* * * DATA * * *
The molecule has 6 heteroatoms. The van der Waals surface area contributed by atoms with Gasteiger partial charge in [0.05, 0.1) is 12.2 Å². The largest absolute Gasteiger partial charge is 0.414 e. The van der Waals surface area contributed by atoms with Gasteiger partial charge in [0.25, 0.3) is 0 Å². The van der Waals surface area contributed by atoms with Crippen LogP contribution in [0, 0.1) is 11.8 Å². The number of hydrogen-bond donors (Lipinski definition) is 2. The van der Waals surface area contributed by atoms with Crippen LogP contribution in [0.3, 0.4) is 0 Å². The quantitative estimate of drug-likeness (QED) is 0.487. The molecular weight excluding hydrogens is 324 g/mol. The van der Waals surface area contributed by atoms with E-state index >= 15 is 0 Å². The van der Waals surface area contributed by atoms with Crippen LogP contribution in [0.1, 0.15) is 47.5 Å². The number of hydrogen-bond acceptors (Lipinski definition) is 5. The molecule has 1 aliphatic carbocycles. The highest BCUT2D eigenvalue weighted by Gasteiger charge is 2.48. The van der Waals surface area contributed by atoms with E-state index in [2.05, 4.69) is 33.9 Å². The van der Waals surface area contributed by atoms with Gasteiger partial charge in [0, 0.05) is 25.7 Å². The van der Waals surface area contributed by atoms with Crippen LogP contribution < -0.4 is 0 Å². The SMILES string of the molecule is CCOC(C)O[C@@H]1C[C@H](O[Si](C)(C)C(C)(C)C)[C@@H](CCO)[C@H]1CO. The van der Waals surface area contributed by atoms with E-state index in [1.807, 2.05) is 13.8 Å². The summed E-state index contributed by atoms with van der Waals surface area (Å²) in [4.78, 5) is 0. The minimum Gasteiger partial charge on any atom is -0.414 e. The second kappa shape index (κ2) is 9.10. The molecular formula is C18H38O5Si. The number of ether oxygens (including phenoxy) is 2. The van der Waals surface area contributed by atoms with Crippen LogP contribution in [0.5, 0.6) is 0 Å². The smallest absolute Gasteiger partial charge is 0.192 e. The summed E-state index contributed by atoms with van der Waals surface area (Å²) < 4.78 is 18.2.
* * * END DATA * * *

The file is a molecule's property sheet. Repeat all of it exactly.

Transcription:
The molecule has 6 heteroatoms. The van der Waals surface area contributed by atoms with Gasteiger partial charge in [0.05, 0.1) is 12.2 Å². The largest absolute Gasteiger partial charge is 0.414 e. The van der Waals surface area contributed by atoms with Gasteiger partial charge in [0.25, 0.3) is 0 Å². The van der Waals surface area contributed by atoms with Crippen LogP contribution in [0, 0.1) is 11.8 Å². The number of hydrogen-bond donors (Lipinski definition) is 2. The van der Waals surface area contributed by atoms with Crippen LogP contribution in [0.3, 0.4) is 0 Å². The quantitative estimate of drug-likeness (QED) is 0.487. The molecular weight excluding hydrogens is 324 g/mol. The van der Waals surface area contributed by atoms with E-state index >= 15 is 0 Å². The van der Waals surface area contributed by atoms with Crippen LogP contribution in [0.1, 0.15) is 47.5 Å². The number of hydrogen-bond acceptors (Lipinski definition) is 5. The molecule has 1 aliphatic carbocycles. The highest BCUT2D eigenvalue weighted by Gasteiger charge is 2.48. The van der Waals surface area contributed by atoms with E-state index in [2.05, 4.69) is 33.9 Å². The van der Waals surface area contributed by atoms with Gasteiger partial charge in [0, 0.05) is 25.7 Å². The van der Waals surface area contributed by atoms with Crippen LogP contribution < -0.4 is 0 Å². The SMILES string of the molecule is CCOC(C)O[C@@H]1C[C@H](O[Si](C)(C)C(C)(C)C)[C@@H](CCO)[C@H]1CO. The van der Waals surface area contributed by atoms with E-state index in [1.807, 2.05) is 13.8 Å². The summed E-state index contributed by atoms with van der Waals surface area (Å²) in [4.78, 5) is 0. The minimum Gasteiger partial charge on any atom is -0.414 e. The second kappa shape index (κ2) is 9.10. The molecular formula is C18H38O5Si. The number of ether oxygens (including phenoxy) is 2. The van der Waals surface area contributed by atoms with Crippen LogP contribution in [0.5, 0.6) is 0 Å². The smallest absolute Gasteiger partial charge is 0.192 e. The summed E-state index contributed by atoms with van der Waals surface area (Å²) < 4.78 is 18.2.